Whether you are a frog or an environmentally conscious individual, it’s not easy being green.
After the record high oil prices of last summer, the shift to renewable energy seemed inevitable. Boosted by consumer demand mostly in Europe, solar energy company First Solar, the industry leader by market cap, posted increased third quarter net income of $99 million dollars up 115% from the same period a year earlier.
Had the economic crisis not happened the future would look, well, bright.
The renewable energy sector, which had received a boost from the recent passage of the federal investment tax credit, suffered a setback when the people of California, the largest potential market for the use of solar energy in the United States, defeated Propositions 7 and 10 which would have created new mandates for utilities and incentives for residents this past Election Day.
The rejection of the initiative does not bode well for solar energy companies, which hoped to sell solar panels directly to individuals and utility companies in the sun kissed region.
Even First Solar who just last week had announced a contract with California based SolarCity, a residential solar panel installer, will need to back out of or rescind from future agreements because the panels will still be too expensive for the average American consumer.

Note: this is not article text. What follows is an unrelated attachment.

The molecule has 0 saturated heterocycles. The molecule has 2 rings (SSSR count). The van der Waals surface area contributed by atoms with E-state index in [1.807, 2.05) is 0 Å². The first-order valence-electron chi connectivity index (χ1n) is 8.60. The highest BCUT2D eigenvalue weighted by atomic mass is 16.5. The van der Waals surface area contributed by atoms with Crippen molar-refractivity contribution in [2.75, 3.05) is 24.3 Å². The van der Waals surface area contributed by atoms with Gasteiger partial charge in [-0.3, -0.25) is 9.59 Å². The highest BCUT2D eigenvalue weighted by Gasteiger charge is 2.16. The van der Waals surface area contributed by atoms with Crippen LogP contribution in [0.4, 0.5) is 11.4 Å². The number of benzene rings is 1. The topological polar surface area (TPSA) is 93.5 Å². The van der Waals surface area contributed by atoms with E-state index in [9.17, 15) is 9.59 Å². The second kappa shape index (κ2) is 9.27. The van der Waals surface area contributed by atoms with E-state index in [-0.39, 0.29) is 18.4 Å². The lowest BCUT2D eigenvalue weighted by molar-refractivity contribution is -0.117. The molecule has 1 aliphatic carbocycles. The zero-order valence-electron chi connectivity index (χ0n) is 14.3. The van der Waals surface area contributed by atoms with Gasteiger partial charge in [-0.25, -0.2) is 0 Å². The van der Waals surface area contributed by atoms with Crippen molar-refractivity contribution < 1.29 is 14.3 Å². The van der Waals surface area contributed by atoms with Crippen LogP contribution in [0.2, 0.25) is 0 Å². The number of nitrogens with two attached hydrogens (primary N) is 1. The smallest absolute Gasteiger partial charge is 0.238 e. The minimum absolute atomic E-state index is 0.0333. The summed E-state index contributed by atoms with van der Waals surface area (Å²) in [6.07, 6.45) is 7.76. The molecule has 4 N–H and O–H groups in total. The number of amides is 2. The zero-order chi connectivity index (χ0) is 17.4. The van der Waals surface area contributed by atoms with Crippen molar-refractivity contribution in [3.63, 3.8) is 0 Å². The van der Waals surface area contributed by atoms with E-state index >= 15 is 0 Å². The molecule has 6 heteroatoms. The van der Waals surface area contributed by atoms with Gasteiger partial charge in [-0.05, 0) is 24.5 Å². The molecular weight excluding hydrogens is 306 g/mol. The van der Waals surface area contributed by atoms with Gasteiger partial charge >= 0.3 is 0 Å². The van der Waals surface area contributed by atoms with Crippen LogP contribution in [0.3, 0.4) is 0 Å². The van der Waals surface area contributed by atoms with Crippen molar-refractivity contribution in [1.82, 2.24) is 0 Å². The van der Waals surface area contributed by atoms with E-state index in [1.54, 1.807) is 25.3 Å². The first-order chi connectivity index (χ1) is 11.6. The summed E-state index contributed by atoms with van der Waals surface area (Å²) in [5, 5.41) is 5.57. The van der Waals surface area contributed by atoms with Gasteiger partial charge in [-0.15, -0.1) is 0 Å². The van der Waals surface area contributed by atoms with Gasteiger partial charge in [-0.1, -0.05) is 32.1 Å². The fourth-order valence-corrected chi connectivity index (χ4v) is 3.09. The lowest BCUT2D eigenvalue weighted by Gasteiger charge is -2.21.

And what about Europe? First Solar’s sales in the European market also depend heavily on government mandates and incentives. And because of the demand in Europe, solar panel production improved in efficiency, quality and price. Perhaps Europe’s green initiatives alone will save the sector.
But without California, the solar energy companies can expect bleak stateside sales and flat profits from the U.S. business year to year. California, on the other hand, can expect weak job creation in areas that supports the industry.
Looks like the ultimate environmentally friendly energy source will continue to be powered by, natural gas and coal but not sunlight, for the foreseeable future.